growths in the position of glands in the apricot. Furthermore, 
the lower divisions are frequently alternate instead of paired, as 
is also the case with the petiolar glands in Prunus. 

It will be recalled that in the plum the two lateral bundles 
which connect with the glands terminate there, and do not con- 
tribute extensively to the vascular system of the blade. In 
ternate leaves which have three strands, the outer two provide the 



404 BOTANICAL GAZETTE [may 

vascular system of the lateral leaflets, and this is also frequently 
the case when there are numerous lateral leaflets, as in pinnate 
forms of Potentilla. 

On foliar evidence the connection of the stone fruits, whether 
regarded as a tribe of the Rosaceae or as a separate family, with 
the Potentilleae is quite direct. The nodal anatomy is the same 
(Sinnott and Bailey 12) and the steps in leaf evolution appear 
to be: (1) reduction of the lateral leaflets of a ternate or pinnate- 
divided leaf to petiolar glands; and (2) splitting of persistent 
adnate stipules from the petiole. In this series Prunus avium, 
with an extensive development of glands, both in number and 
size, or the apricot with a frequent reversion to leafy structures in 
place of glands, would stand below Prunus americana with its 
almost glandless petioles. Gregory (3) regarded the globose 
gland as more primitive than the reniform, since when normally 
glandless leaves produced glands, they were always of a globose 
type. If, however, the trend is toward reduction of glands, the 
glandless petiole would be the highest type, and the globose con- 
dition transitional between it and the reniform. 

It has been customary to trace the connection of the drupes 
with the more primitive Rosaceae through Spiraea (Rydberg 10). 
Considered on the basis of floral evidence alone, this seems a logical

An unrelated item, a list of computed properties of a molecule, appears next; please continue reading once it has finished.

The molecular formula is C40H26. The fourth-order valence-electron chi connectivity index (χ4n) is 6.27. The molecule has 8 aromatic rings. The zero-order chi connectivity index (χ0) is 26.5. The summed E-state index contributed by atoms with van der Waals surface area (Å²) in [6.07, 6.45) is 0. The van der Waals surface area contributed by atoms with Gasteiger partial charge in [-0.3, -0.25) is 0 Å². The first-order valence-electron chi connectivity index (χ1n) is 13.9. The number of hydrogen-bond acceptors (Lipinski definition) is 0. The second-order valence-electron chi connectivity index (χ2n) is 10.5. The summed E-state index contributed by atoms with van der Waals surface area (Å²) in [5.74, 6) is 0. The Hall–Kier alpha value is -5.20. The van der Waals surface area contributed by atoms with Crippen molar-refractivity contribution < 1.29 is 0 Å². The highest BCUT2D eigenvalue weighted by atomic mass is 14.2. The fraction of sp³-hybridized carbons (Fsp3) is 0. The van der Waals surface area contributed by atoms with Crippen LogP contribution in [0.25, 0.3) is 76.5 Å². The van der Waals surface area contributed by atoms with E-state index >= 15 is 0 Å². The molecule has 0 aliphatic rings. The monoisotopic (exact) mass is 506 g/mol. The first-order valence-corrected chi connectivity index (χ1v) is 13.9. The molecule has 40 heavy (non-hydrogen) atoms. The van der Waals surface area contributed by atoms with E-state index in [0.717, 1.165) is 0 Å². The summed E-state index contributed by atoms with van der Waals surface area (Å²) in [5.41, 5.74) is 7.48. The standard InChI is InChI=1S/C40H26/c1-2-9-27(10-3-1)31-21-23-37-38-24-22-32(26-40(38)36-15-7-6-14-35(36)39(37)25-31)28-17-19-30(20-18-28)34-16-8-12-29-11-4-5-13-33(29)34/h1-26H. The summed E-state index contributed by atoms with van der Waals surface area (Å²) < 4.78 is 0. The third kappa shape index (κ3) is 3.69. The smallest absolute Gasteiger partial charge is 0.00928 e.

sequence, Spiraea being intermediate in form of receptacle and 
number of carpels between Potentilla and Prunus. Sinnott and 
Bailey (12) have shown, however, that Spiraea is exstipulate 
and possesses a unilacunar node, while all species of Prunus have 
stipules and a trilacunar node. It would appear that forms with 
stipules could not be derived from forms which lack them. The 
relationship of the stone fruits to the true Rosaceae is probably 
more direct, and on the basis of anatomy there is less reason for 
separating them as a distinct family than for considering them a 
well defined and specialized tribe. 

Summary 

Examination of over 30,000 leaves belonging to 15 species and 
interspecific hybrids of the plum shows that two glands typically 
occur on the petiole, or less frequently on the leaf base. 



1920] DORSEY fir WEISS— PETIOLAR GLANDS 405 

On the basis of vascular connections the glands on the petiole 
or leaf base are of a different order of structure from those on the 
leaf serrations. 

The stipules in the plum are morphologically integral with the 
leaf base, and separate from the stem by a common abscission 
layer. A portion of the node bearing the leaf and stipule scars 
is subsequently shed in some species of Prunus as in other woody 
genera; but the portion thus shed is not an additional foliar 
element. 

On the basis of nodal anatomy and the presence of reduced 
structures, the ancestral type of leaf in the plum is considered to 
be a ternate lobed or divided simple leaf, the petiole glands repre- 
senting the suppressed lateral members. In floral structure and